Around this time last year, Craig wrote about Doolittle and Dolan not sticking to baseball. They’re still not, nor should they be. Hopefully, the duo’s outspokenness inspires other players and their loved ones to speak up for what’s right.

[Hat tip: Deadspin’s Hannah Keyser]

Russell Martin is not a fan of the automatic intentional walk

CLEVELAND, OH - OCTOBER 15:  Russell Martin #55 of the Toronto Blue Jays reacts after being struck out in the fourth inning against the Cleveland Indians during game two of the American League Championship Series at Progressive Field on October 15, 2016 in Cleveland, Ohio.  (Photo by Elsa/Getty Images)
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On Tuesday, it was announced that Major League Baseball instituted a new rule allowing for a dugout signal in order to issue an intentional walk rather than having the pitcher throw four pitches wide of the strike zone. It’s commissioner Rob Manfred’s attempt to help improve the game’s pace of play.

As Sportsnet’s Shi Davidi reports, Blue Jays catcher Russell Martin is certainly not a fan of the change.

My thing is, if they really want to speed up the game, then when a guy hits a home run, to speed up the game should a guy, just like in softball, when he hits it, should he just walk to the dugout? It’d be quicker. I’m just wondering, at what point do we just keep the game, the game? Or, how about this calculation: take all the intentional walks that were made in the last couple years and calculate – or maybe just ask to see if they have that information, to see if they really did their homework. Is it really that important to speed up the game (with this rule)? Because how many games did we play last year where we didn’t have one intentional walk? That’s something I’d like to know.

Martin also expressed concern that eliminating the four-pitch intentional walk will hurt teams’ ability to buy time for their relievers to warm up.

It’s called getting your bullpen ready so the guy doesn’t blow out his arm on the mound. Speed up the game, speed up the game.’ How about we just give guys – the human being – time to warm up on the mound after maybe something’s happened in the game? I’m not a manager, but I’m just trying to put myself in the position of a manager. OK, we’re up by one run or two runs and our bullpen’s been taxed and we’re trying to save their arms, and then the other team walks, ball gets away, guy gets to second base. When the coach visits the mound to talk to his player, it’s not like the player necessarily needs somebody to talk to him.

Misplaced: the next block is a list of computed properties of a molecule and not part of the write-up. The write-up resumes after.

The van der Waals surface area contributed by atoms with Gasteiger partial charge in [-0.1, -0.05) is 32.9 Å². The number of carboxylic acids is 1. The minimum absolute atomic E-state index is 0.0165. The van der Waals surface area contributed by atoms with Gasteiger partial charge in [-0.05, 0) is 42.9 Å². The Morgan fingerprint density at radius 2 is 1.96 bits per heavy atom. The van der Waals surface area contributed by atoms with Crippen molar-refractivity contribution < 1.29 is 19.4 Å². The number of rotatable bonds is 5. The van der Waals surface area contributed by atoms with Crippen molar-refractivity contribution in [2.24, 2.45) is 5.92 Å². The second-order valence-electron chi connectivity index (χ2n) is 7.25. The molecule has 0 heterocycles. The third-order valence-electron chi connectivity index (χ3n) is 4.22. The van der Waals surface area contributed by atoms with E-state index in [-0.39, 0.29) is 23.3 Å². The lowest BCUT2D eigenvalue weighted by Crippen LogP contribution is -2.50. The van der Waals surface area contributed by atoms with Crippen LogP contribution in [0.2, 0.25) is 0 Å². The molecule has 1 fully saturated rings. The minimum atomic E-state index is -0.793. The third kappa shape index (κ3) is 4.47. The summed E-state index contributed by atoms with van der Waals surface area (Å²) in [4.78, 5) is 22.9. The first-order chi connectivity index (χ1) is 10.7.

It’s because the guy (in the bullpen) needs time to warm up, man. It’s the same thing when you throw over to first base, like, eight times in a row. It’s not like we’re trying to keep the guy close. The guy maybe has two stolen bases in 18 years. It’s because the guy needs time to warm up. At what point does that become a problem with guys warming up in the bullpen? Sometimes it’s just strategy to give guys a little bit of time to warm up.

The Jays’ backstop then said he’d prefer if Manfred were honest about the intent behind this rule change and others which have been proposed. Martin said, “Save it. I’m tired of hearing that same lame excuse all the time. Just be honest. If they’re honest about it, we’ll get over it. But don’t hide behind the fans.”

We should be hearing from a handful of players about the new intentional walk rule in the coming days. I can’t imagine the rule is very popular among the players.